In his 1991 book, ‘The Miracle of Language’, Richard Lederer writes: “When you speak and write, there is no law that says you have to use big words. Short words are as good as long ones, and short, old words – like sun and grass and home – are best of all. A lot of small words, more than you might think, can meet your needs with a strength, grace, and charm that large words do not have.”
That is the essence of plain language – that you never use complicated or overly long words when a short one will do. And that you never use many words when a single one will do.
Plain language is not about dumbing things down, or writing so simply that it reads like a six-year-old’s storybook, however. In fact, it’s about being precise and deliberate in the way you choose your words so that your writing is accurate, brief and clear – and still eloquent.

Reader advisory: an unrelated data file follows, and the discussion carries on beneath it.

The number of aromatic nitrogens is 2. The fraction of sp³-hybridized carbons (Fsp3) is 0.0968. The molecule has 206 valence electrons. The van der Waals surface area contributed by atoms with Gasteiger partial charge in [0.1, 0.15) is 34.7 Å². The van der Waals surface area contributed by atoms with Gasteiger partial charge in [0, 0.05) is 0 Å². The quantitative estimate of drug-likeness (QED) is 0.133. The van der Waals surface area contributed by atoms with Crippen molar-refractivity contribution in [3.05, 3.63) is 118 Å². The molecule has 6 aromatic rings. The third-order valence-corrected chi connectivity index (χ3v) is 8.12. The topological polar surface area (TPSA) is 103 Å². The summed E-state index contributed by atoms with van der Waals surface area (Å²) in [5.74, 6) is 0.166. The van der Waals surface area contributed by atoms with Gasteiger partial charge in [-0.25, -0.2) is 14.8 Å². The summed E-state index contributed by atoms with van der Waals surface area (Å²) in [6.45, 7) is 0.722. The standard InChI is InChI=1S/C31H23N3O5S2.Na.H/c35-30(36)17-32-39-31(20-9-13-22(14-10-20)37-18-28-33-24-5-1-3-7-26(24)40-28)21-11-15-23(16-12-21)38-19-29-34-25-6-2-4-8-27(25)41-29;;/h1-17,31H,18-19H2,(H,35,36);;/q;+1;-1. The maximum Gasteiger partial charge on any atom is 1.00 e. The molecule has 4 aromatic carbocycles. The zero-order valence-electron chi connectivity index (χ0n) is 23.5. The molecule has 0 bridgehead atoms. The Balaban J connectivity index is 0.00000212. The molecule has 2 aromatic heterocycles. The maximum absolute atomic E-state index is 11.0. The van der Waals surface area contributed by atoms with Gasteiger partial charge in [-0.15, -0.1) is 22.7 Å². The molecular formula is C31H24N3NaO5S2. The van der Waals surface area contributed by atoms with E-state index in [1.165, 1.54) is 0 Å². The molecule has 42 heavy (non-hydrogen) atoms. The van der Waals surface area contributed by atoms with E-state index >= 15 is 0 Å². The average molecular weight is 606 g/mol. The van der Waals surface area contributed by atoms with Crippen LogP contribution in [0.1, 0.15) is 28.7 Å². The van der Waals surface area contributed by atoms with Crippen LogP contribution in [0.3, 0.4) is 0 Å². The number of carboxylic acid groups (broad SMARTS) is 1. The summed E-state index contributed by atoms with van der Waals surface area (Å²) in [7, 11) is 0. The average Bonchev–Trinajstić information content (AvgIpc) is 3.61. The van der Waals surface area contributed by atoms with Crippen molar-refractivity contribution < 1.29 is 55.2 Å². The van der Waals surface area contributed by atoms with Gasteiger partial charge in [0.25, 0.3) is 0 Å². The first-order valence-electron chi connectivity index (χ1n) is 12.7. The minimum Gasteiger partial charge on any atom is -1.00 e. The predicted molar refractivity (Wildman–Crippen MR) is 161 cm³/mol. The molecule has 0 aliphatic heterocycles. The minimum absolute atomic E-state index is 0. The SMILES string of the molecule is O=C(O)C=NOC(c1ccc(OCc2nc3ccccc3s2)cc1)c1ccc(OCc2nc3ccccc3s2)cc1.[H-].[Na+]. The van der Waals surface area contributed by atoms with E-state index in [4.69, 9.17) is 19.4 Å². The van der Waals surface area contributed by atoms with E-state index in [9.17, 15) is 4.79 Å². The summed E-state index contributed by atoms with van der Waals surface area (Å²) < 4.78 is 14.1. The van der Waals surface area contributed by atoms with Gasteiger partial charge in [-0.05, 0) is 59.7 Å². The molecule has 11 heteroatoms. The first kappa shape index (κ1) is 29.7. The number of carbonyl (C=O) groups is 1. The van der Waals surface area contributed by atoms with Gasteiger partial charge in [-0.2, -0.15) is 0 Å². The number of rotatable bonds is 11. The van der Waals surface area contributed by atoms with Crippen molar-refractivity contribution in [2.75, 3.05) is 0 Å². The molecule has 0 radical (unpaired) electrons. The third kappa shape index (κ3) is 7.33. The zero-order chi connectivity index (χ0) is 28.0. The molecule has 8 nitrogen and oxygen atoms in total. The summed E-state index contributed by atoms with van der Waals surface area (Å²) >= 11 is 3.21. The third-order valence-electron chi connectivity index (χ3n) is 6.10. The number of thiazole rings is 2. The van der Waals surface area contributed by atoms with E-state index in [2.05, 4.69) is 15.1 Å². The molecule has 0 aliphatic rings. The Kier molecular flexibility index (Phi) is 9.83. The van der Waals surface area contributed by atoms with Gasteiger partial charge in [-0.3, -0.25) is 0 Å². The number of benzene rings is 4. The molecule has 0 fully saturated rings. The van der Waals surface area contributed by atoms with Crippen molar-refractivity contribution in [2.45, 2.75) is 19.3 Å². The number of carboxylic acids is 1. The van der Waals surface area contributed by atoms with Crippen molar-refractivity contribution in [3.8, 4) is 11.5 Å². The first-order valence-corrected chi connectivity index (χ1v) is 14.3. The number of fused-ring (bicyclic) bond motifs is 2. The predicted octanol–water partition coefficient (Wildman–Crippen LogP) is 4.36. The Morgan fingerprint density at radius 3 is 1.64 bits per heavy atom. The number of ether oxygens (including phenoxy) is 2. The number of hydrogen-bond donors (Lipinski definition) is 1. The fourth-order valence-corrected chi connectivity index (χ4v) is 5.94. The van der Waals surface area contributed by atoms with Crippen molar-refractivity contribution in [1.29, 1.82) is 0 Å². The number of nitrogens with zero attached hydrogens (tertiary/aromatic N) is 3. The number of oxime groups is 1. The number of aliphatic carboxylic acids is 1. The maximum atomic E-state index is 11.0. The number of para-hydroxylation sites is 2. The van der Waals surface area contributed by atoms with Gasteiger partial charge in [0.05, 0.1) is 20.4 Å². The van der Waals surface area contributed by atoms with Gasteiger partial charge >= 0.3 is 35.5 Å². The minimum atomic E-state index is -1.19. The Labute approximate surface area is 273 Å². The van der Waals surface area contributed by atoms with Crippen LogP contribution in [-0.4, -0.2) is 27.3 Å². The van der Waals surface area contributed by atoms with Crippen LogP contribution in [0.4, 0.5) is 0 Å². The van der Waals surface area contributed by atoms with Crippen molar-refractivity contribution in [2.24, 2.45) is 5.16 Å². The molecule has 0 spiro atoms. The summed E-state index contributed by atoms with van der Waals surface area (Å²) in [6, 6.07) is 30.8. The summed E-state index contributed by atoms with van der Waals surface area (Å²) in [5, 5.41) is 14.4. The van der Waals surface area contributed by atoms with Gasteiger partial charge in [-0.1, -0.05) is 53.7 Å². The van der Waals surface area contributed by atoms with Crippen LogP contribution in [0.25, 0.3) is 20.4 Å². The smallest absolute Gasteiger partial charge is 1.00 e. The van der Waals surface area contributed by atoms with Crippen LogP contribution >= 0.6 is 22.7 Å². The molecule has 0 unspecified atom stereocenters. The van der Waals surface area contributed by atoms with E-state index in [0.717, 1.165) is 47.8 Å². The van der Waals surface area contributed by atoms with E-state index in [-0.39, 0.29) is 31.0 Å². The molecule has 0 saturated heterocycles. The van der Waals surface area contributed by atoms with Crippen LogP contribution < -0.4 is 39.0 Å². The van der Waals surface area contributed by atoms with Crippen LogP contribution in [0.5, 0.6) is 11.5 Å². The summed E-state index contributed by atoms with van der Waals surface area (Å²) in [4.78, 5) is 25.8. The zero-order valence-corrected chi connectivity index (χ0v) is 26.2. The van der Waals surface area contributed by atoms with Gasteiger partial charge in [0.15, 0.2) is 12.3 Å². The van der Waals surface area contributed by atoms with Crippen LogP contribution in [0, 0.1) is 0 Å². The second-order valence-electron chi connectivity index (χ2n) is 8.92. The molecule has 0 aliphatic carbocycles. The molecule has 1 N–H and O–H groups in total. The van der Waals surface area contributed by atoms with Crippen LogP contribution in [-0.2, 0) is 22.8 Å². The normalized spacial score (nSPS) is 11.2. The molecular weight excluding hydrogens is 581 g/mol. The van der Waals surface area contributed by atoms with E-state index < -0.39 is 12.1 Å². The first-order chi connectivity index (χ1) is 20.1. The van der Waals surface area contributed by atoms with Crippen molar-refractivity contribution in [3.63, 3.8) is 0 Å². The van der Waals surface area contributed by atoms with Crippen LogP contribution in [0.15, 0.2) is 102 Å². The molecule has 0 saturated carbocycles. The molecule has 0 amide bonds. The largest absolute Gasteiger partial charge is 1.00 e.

It’s also inclusive – especially in a setting where you have second language speakers, or people with varying levels of education.
And it’s powerful – because if you wield it well, plain language can move your message past people’s minds, and into their hearts.